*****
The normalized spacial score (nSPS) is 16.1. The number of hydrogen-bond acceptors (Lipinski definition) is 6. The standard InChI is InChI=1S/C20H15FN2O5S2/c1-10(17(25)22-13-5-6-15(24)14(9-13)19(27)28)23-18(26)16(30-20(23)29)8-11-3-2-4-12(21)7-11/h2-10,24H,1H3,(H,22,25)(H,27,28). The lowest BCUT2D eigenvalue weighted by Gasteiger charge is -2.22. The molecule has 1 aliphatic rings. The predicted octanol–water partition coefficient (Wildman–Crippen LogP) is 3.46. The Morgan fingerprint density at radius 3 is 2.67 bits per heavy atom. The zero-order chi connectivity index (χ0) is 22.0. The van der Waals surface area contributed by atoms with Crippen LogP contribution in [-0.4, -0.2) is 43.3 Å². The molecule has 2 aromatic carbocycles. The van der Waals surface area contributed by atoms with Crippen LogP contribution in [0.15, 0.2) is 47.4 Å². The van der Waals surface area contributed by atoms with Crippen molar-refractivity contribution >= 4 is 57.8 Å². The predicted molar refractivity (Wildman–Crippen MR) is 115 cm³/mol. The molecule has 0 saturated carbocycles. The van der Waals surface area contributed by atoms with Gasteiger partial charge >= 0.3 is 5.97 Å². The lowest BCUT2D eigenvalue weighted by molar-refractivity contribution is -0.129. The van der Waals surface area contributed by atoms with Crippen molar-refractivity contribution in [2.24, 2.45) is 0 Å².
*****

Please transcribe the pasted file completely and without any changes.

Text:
The normalized spacial score (nSPS) is 16.1. The number of hydrogen-bond acceptors (Lipinski definition) is 6. The standard InChI is InChI=1S/C20H15FN2O5S2/c1-10(17(25)22-13-5-6-15(24)14(9-13)19(27)28)23-18(26)16(30-20(23)29)8-11-3-2-4-12(21)7-11/h2-10,24H,1H3,(H,22,25)(H,27,28). The lowest BCUT2D eigenvalue weighted by Gasteiger charge is -2.22. The molecule has 1 aliphatic rings. The predicted octanol–water partition coefficient (Wildman–Crippen LogP) is 3.46. The Morgan fingerprint density at radius 3 is 2.67 bits per heavy atom. The zero-order chi connectivity index (χ0) is 22.0. The van der Waals surface area contributed by atoms with Crippen LogP contribution in [-0.4, -0.2) is 43.3 Å². The molecule has 2 aromatic carbocycles. The van der Waals surface area contributed by atoms with Crippen LogP contribution in [0.15, 0.2) is 47.4 Å². The van der Waals surface area contributed by atoms with Crippen molar-refractivity contribution >= 4 is 57.8 Å². The predicted molar refractivity (Wildman–Crippen MR) is 115 cm³/mol. The molecule has 0 saturated carbocycles. The van der Waals surface area contributed by atoms with Gasteiger partial charge >= 0.3 is 5.97 Å². The lowest BCUT2D eigenvalue weighted by molar-refractivity contribution is -0.129. The van der Waals surface area contributed by atoms with Crippen molar-refractivity contribution in [2.24, 2.45) is 0 Å².